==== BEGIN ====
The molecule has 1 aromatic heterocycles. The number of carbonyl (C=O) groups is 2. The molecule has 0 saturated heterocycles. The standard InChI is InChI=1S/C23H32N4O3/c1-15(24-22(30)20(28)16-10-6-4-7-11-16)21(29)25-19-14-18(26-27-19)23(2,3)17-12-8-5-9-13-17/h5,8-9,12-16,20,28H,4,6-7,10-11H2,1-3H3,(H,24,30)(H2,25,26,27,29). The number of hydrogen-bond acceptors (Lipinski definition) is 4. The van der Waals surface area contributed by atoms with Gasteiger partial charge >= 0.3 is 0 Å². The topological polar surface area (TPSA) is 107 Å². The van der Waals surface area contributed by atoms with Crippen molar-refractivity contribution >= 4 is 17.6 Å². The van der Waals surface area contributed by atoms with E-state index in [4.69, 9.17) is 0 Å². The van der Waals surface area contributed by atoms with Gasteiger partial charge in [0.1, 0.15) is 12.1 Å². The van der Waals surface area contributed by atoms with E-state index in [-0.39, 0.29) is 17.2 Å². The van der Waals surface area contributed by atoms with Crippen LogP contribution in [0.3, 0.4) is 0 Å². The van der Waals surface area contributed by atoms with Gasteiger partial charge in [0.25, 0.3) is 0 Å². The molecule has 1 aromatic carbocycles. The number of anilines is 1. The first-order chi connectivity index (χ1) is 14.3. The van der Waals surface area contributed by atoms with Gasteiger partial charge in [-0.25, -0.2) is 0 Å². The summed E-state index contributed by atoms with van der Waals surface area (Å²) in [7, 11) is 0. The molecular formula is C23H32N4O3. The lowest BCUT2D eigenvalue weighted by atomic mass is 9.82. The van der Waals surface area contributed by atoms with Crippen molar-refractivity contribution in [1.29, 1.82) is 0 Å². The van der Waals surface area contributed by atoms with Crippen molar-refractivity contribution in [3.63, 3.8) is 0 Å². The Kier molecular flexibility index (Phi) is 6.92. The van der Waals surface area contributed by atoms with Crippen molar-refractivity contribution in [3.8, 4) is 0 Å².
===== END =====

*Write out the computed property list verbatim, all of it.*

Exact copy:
The molecule has 1 aromatic heterocycles. The number of carbonyl (C=O) groups is 2. The molecule has 0 saturated heterocycles. The standard InChI is InChI=1S/C23H32N4O3/c1-15(24-22(30)20(28)16-10-6-4-7-11-16)21(29)25-19-14-18(26-27-19)23(2,3)17-12-8-5-9-13-17/h5,8-9,12-16,20,28H,4,6-7,10-11H2,1-3H3,(H,24,30)(H2,25,26,27,29). The number of hydrogen-bond acceptors (Lipinski definition) is 4. The van der Waals surface area contributed by atoms with Gasteiger partial charge >= 0.3 is 0 Å². The topological polar surface area (TPSA) is 107 Å². The van der Waals surface area contributed by atoms with Crippen molar-refractivity contribution >= 4 is 17.6 Å². The van der Waals surface area contributed by atoms with E-state index in [4.69, 9.17) is 0 Å². The van der Waals surface area contributed by atoms with Gasteiger partial charge in [0.1, 0.15) is 12.1 Å². The van der Waals surface area contributed by atoms with E-state index in [-0.39, 0.29) is 17.2 Å². The van der Waals surface area contributed by atoms with Crippen LogP contribution in [0.3, 0.4) is 0 Å². The van der Waals surface area contributed by atoms with Gasteiger partial charge in [0.25, 0.3) is 0 Å². The molecule has 1 aromatic carbocycles. The number of anilines is 1. The first-order chi connectivity index (χ1) is 14.3. The van der Waals surface area contributed by atoms with Gasteiger partial charge in [-0.25, -0.2) is 0 Å². The summed E-state index contributed by atoms with van der Waals surface area (Å²) in [7, 11) is 0. The molecular formula is C23H32N4O3. The lowest BCUT2D eigenvalue weighted by atomic mass is 9.82. The van der Waals surface area contributed by atoms with Crippen molar-refractivity contribution in [1.29, 1.82) is 0 Å². The van der Waals surface area contributed by atoms with Crippen molar-refractivity contribution in [3.63, 3.8) is 0 Å². The Kier molecular flexibility index (Phi) is 6.92. The van der Waals surface area contributed by atoms with Crippen molar-refractivity contribution in [3.8, 4) is 0 Å².